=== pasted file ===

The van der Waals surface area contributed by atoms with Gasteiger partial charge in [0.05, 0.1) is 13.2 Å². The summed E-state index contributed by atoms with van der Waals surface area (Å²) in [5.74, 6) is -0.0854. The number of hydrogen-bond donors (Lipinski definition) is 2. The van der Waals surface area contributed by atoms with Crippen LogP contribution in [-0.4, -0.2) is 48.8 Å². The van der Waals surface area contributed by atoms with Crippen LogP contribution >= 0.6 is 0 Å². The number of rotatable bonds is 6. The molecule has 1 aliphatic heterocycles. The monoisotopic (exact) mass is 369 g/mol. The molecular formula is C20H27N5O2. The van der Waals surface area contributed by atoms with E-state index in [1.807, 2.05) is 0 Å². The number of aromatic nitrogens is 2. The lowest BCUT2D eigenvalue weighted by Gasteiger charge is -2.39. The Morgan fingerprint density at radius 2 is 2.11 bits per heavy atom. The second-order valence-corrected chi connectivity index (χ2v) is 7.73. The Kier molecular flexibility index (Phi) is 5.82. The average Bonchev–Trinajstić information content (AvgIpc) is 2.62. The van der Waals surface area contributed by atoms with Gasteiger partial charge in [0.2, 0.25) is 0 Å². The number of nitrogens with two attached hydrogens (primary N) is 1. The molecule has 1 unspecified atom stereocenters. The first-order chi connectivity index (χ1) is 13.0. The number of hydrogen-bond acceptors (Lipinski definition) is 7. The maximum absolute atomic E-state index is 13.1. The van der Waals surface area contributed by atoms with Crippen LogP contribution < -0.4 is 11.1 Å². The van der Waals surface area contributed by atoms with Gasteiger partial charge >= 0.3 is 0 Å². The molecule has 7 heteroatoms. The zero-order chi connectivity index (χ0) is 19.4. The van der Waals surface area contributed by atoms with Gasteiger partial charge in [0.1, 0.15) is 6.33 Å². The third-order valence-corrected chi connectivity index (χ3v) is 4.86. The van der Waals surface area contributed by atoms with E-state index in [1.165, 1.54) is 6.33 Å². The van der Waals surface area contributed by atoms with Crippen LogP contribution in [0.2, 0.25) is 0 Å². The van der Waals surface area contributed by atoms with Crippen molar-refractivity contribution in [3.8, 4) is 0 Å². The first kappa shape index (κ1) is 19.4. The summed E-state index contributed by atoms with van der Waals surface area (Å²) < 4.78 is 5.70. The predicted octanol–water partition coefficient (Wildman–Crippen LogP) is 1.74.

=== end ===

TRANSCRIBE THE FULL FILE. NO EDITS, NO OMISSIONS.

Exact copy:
The van der Waals surface area contributed by atoms with Gasteiger partial charge in [0.05, 0.1) is 13.2 Å². The summed E-state index contributed by atoms with van der Waals surface area (Å²) in [5.74, 6) is -0.0854. The number of hydrogen-bond donors (Lipinski definition) is 2. The van der Waals surface area contributed by atoms with Crippen LogP contribution in [-0.4, -0.2) is 48.8 Å². The van der Waals surface area contributed by atoms with Crippen LogP contribution >= 0.6 is 0 Å². The number of rotatable bonds is 6. The molecule has 1 aliphatic heterocycles. The monoisotopic (exact) mass is 369 g/mol. The molecular formula is C20H27N5O2. The van der Waals surface area contributed by atoms with E-state index in [1.807, 2.05) is 0 Å². The number of aromatic nitrogens is 2. The lowest BCUT2D eigenvalue weighted by Gasteiger charge is -2.39. The Morgan fingerprint density at radius 2 is 2.11 bits per heavy atom. The second-order valence-corrected chi connectivity index (χ2v) is 7.73. The Kier molecular flexibility index (Phi) is 5.82. The average Bonchev–Trinajstić information content (AvgIpc) is 2.62. The van der Waals surface area contributed by atoms with Gasteiger partial charge in [0.2, 0.25) is 0 Å². The number of nitrogens with two attached hydrogens (primary N) is 1. The molecule has 1 unspecified atom stereocenters. The first-order chi connectivity index (χ1) is 13.0. The number of hydrogen-bond acceptors (Lipinski definition) is 7. The maximum absolute atomic E-state index is 13.1. The van der Waals surface area contributed by atoms with Crippen LogP contribution < -0.4 is 11.1 Å². The van der Waals surface area contributed by atoms with Gasteiger partial charge >= 0.3 is 0 Å². The molecule has 7 heteroatoms. The zero-order chi connectivity index (χ0) is 19.4. The van der Waals surface area contributed by atoms with Gasteiger partial charge in [0.1, 0.15) is 6.33 Å². The third-order valence-corrected chi connectivity index (χ3v) is 4.86. The van der Waals surface area contributed by atoms with E-state index in [1.165, 1.54) is 6.33 Å². The van der Waals surface area contributed by atoms with Crippen LogP contribution in [0.2, 0.25) is 0 Å². The van der Waals surface area contributed by atoms with Crippen molar-refractivity contribution in [3.8, 4) is 0 Å². The first kappa shape index (κ1) is 19.4. The summed E-state index contributed by atoms with van der Waals surface area (Å²) < 4.78 is 5.70. The predicted octanol–water partition coefficient (Wildman–Crippen LogP) is 1.74.